Aerobics vs. Weight Training: How to get the body you want

" Aerobics" does not equal Fitness!

Many people engage in a fitness program because they realize that their physical condition has deteriorated over time as a consequence of a sedentary lifestyle. They want to reverse this process and strive to lose a few pounds of fat, tone their muscles and shape up. Even though many of these people are making a considerable effort to achieve their fitness goals, most of them are not quite satisfied with the results of their exercise regimen.

One major reason for this is that they often are not aware of the fact that there are certain underlying principles regarding exercise and activity; one must be aware of these basic concepts in order to design an optimal exercise program.

People, who mainly want to lose some fat and shape up, often rely too heavily on aerobic types of activities to achieve their fitness goals. An exercise regimen, aimed at achieving a lean, shapely physique and improving general fitness, should, however, be based on a sound weight training program rather than focusing on aerobics.

In order to be most successful, the main focus of a basic weight training session should be on making the major muscle groups, such as thighs, chest and upper back systematically work against gradually progressive resistance, before moving on to train smaller muscle groups such as shoulders, arms and abdominals. Regular systematic weight training, emphasizing the major muscle groups, helps to increase your body's metabolism, which is the best guarantee and long term insurance against regaining lost fat. Cardiovascular activities, performed over prolonged time serve as a beneficial supplement to any weight training and general fitness program, as they are a great means to increase cardio-respiratory efficiency and burn some excess calories, especially when performed after a correctly designed weight training session of appropriate intensity.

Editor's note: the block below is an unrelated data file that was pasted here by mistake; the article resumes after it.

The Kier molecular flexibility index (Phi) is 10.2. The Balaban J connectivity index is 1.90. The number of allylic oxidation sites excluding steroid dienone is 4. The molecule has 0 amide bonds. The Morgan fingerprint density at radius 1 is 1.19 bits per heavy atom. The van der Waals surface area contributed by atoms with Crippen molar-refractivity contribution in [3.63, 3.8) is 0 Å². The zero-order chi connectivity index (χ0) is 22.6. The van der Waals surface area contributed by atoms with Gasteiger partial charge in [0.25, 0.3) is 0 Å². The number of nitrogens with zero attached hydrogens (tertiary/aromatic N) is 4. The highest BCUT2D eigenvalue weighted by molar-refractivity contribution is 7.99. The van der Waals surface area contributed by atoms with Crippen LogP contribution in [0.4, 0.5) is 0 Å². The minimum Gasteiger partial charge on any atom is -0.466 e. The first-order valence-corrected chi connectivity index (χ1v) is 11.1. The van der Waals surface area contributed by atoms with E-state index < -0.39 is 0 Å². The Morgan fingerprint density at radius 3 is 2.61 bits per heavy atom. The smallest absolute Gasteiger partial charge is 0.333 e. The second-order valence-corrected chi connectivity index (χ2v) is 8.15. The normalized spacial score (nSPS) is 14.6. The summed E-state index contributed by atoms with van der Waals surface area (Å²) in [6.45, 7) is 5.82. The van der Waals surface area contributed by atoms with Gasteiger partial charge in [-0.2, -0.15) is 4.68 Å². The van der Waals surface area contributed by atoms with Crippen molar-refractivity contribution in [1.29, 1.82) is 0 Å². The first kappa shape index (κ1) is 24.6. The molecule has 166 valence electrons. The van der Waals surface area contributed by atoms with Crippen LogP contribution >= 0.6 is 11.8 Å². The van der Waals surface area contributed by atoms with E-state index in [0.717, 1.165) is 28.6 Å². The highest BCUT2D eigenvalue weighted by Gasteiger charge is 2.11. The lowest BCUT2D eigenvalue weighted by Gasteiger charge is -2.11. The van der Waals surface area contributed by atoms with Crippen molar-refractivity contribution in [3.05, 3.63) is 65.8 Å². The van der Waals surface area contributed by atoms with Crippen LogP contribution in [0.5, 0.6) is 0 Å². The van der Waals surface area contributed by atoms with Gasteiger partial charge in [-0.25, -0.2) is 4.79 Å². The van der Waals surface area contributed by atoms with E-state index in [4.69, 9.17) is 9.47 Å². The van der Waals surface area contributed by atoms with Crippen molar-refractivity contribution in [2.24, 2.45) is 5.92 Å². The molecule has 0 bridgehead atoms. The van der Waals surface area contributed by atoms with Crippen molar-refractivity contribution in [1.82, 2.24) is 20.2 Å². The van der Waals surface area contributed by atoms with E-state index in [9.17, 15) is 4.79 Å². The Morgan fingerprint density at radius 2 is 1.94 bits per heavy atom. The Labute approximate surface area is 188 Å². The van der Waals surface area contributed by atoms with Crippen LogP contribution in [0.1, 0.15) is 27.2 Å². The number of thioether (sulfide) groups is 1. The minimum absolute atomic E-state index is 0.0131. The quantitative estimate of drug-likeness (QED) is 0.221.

The reason that aerobics should be performed after weight training is to ensure that maximum energy is available during the weight training session.

A major misunderstanding is that cardiovascular activity aimed at burning fat should be performed at a low level of intensity (ca. 60% of maximum heart-rate) to be most efficient. In fact, it is just the opposite. You should rather work so hard that you are breathing hard throughout your aerobic activity; the harder you breathe, the more energy you expend and the more fat-calories you burn, because you are doing more work.

Christoph Klueppel

Master of Fitness Sciences
Specialist in Performance Nutrition